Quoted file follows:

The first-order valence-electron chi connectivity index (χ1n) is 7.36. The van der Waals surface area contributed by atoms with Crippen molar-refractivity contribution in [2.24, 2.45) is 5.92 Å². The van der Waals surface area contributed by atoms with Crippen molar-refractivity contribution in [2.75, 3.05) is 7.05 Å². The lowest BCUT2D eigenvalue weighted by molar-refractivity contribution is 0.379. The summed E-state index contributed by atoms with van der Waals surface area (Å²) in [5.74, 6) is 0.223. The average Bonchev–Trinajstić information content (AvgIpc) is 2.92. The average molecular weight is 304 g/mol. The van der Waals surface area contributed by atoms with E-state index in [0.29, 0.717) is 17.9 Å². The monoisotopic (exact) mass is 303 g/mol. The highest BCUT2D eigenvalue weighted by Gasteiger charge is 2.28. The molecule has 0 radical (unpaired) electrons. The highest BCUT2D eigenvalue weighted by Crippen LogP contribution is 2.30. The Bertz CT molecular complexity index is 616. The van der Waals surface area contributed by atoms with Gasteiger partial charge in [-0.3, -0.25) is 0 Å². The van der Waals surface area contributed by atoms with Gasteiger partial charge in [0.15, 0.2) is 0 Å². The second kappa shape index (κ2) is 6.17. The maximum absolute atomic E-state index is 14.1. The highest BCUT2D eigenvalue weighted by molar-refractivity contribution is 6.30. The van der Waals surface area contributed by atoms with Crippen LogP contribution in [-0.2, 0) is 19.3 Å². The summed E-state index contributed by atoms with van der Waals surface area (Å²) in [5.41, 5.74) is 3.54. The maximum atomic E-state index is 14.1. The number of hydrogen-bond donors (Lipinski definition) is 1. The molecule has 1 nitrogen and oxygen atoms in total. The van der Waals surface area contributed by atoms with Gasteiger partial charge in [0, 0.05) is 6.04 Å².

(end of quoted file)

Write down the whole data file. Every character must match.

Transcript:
The first-order valence-electron chi connectivity index (χ1n) is 7.36. The van der Waals surface area contributed by atoms with Crippen molar-refractivity contribution in [2.24, 2.45) is 5.92 Å². The van der Waals surface area contributed by atoms with Crippen molar-refractivity contribution in [2.75, 3.05) is 7.05 Å². The lowest BCUT2D eigenvalue weighted by molar-refractivity contribution is 0.379. The summed E-state index contributed by atoms with van der Waals surface area (Å²) in [5.74, 6) is 0.223. The average Bonchev–Trinajstić information content (AvgIpc) is 2.92. The average molecular weight is 304 g/mol. The van der Waals surface area contributed by atoms with E-state index in [0.29, 0.717) is 17.9 Å². The monoisotopic (exact) mass is 303 g/mol. The highest BCUT2D eigenvalue weighted by Gasteiger charge is 2.28. The molecule has 0 radical (unpaired) electrons. The highest BCUT2D eigenvalue weighted by Crippen LogP contribution is 2.30. The Bertz CT molecular complexity index is 616. The van der Waals surface area contributed by atoms with Gasteiger partial charge in [-0.3, -0.25) is 0 Å². The van der Waals surface area contributed by atoms with Gasteiger partial charge in [0.15, 0.2) is 0 Å². The second kappa shape index (κ2) is 6.17. The maximum absolute atomic E-state index is 14.1. The highest BCUT2D eigenvalue weighted by molar-refractivity contribution is 6.30. The van der Waals surface area contributed by atoms with Crippen LogP contribution in [-0.2, 0) is 19.3 Å². The summed E-state index contributed by atoms with van der Waals surface area (Å²) in [5.41, 5.74) is 3.54. The maximum atomic E-state index is 14.1. The number of hydrogen-bond donors (Lipinski definition) is 1. The molecule has 1 nitrogen and oxygen atoms in total. The van der Waals surface area contributed by atoms with Gasteiger partial charge in [0, 0.05) is 6.04 Å².